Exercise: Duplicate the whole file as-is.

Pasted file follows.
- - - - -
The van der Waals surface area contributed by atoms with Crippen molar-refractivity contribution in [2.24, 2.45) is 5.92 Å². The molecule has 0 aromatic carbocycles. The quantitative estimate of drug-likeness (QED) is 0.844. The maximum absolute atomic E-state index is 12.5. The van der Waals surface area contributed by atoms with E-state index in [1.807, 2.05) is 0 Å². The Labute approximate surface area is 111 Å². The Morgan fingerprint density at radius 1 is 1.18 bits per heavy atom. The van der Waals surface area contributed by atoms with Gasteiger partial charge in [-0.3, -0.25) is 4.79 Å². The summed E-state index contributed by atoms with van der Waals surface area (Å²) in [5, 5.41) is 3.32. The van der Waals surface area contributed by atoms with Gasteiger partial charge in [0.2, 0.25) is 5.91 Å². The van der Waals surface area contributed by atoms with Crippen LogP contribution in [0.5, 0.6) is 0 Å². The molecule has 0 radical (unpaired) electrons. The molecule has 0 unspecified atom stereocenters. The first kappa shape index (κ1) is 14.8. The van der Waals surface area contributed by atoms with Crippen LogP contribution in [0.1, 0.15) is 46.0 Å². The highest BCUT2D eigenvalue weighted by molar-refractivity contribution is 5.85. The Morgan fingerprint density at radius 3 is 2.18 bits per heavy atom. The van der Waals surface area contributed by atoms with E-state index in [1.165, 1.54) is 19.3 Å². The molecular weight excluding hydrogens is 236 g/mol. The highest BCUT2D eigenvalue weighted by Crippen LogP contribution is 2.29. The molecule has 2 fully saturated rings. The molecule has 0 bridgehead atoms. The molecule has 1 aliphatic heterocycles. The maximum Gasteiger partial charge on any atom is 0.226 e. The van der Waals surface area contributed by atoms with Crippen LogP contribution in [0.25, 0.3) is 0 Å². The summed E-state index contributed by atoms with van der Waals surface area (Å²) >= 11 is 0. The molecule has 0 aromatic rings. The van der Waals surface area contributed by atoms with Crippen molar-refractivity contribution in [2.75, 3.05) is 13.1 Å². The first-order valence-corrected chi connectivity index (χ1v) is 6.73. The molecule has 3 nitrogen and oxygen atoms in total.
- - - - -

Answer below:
The van der Waals surface area contributed by atoms with Crippen molar-refractivity contribution in [2.24, 2.45) is 5.92 Å². The molecule has 0 aromatic carbocycles. The quantitative estimate of drug-likeness (QED) is 0.844. The maximum absolute atomic E-state index is 12.5. The van der Waals surface area contributed by atoms with E-state index in [1.807, 2.05) is 0 Å². The Labute approximate surface area is 111 Å². The Morgan fingerprint density at radius 1 is 1.18 bits per heavy atom. The van der Waals surface area contributed by atoms with Gasteiger partial charge in [-0.3, -0.25) is 4.79 Å². The summed E-state index contributed by atoms with van der Waals surface area (Å²) in [5, 5.41) is 3.32. The van der Waals surface area contributed by atoms with Gasteiger partial charge in [0.2, 0.25) is 5.91 Å². The van der Waals surface area contributed by atoms with Crippen LogP contribution in [0.5, 0.6) is 0 Å². The molecule has 0 radical (unpaired) electrons. The molecule has 0 unspecified atom stereocenters. The first kappa shape index (κ1) is 14.8. The van der Waals surface area contributed by atoms with Crippen LogP contribution in [0.1, 0.15) is 46.0 Å². The highest BCUT2D eigenvalue weighted by molar-refractivity contribution is 5.85. The Morgan fingerprint density at radius 3 is 2.18 bits per heavy atom. The van der Waals surface area contributed by atoms with E-state index in [1.165, 1.54) is 19.3 Å². The molecular weight excluding hydrogens is 236 g/mol. The highest BCUT2D eigenvalue weighted by Crippen LogP contribution is 2.29. The molecule has 2 fully saturated rings. The molecule has 0 bridgehead atoms. The molecule has 1 aliphatic heterocycles. The maximum Gasteiger partial charge on any atom is 0.226 e. The van der Waals surface area contributed by atoms with Crippen LogP contribution in [0.25, 0.3) is 0 Å². The summed E-state index contributed by atoms with van der Waals surface area (Å²) >= 11 is 0. The molecule has 0 aromatic rings. The van der Waals surface area contributed by atoms with Crippen molar-refractivity contribution in [2.75, 3.05) is 13.1 Å². The first-order valence-corrected chi connectivity index (χ1v) is 6.73. The molecule has 3 nitrogen and oxygen atoms in total.